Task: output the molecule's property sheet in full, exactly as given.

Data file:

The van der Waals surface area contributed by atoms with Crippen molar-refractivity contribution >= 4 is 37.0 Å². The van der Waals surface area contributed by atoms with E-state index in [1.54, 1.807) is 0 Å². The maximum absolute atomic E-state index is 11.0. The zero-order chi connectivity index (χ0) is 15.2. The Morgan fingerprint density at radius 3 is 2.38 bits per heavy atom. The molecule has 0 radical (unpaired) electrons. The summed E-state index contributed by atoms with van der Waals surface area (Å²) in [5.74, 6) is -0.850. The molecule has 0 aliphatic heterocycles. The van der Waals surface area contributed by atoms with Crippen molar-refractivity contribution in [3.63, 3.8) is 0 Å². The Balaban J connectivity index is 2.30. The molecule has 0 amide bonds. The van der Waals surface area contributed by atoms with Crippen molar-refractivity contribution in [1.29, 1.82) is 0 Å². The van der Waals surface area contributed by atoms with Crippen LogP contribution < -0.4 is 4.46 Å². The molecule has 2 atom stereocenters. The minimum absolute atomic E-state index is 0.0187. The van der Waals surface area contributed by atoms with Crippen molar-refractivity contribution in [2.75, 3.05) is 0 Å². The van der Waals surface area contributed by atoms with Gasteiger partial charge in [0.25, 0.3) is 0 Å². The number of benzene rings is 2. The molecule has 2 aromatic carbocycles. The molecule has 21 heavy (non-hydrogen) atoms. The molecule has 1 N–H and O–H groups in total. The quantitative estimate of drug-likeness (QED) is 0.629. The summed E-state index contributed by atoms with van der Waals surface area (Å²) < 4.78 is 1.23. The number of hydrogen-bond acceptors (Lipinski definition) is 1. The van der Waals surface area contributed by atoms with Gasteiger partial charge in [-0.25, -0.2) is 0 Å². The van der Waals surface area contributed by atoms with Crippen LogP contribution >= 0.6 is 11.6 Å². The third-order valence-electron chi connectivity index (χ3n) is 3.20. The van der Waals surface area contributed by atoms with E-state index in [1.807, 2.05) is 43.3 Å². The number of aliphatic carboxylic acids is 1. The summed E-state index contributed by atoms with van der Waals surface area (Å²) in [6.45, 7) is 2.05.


The van der Waals surface area contributed by atoms with Crippen molar-refractivity contribution >= 4 is 37.0 Å². The van der Waals surface area contributed by atoms with E-state index in [1.54, 1.807) is 0 Å². The maximum absolute atomic E-state index is 11.0. The zero-order chi connectivity index (χ0) is 15.2. The Morgan fingerprint density at radius 3 is 2.38 bits per heavy atom. The molecule has 0 radical (unpaired) electrons. The summed E-state index contributed by atoms with van der Waals surface area (Å²) in [5.74, 6) is -0.850. The molecule has 0 aliphatic heterocycles. The van der Waals surface area contributed by atoms with Crippen molar-refractivity contribution in [3.63, 3.8) is 0 Å². The Balaban J connectivity index is 2.30. The molecule has 0 amide bonds. The van der Waals surface area contributed by atoms with Crippen molar-refractivity contribution in [1.29, 1.82) is 0 Å². The van der Waals surface area contributed by atoms with Crippen LogP contribution < -0.4 is 4.46 Å². The molecule has 2 atom stereocenters. The minimum absolute atomic E-state index is 0.0187. The van der Waals surface area contributed by atoms with Crippen molar-refractivity contribution in [2.75, 3.05) is 0 Å². The van der Waals surface area contributed by atoms with Gasteiger partial charge in [0.25, 0.3) is 0 Å². The number of benzene rings is 2. The molecule has 2 aromatic carbocycles. The molecule has 21 heavy (non-hydrogen) atoms. The molecule has 1 N–H and O–H groups in total. The quantitative estimate of drug-likeness (QED) is 0.629. The summed E-state index contributed by atoms with van der Waals surface area (Å²) < 4.78 is 1.23. The number of hydrogen-bond acceptors (Lipinski definition) is 1. The van der Waals surface area contributed by atoms with Gasteiger partial charge in [-0.25, -0.2) is 0 Å². The van der Waals surface area contributed by atoms with Crippen LogP contribution >= 0.6 is 11.6 Å². The third-order valence-electron chi connectivity index (χ3n) is 3.20. The van der Waals surface area contributed by atoms with E-state index in [1.807, 2.05) is 43.3 Å². The number of aliphatic carboxylic acids is 1. The summed E-state index contributed by atoms with van der Waals surface area (Å²) in [6.45, 7) is 2.05.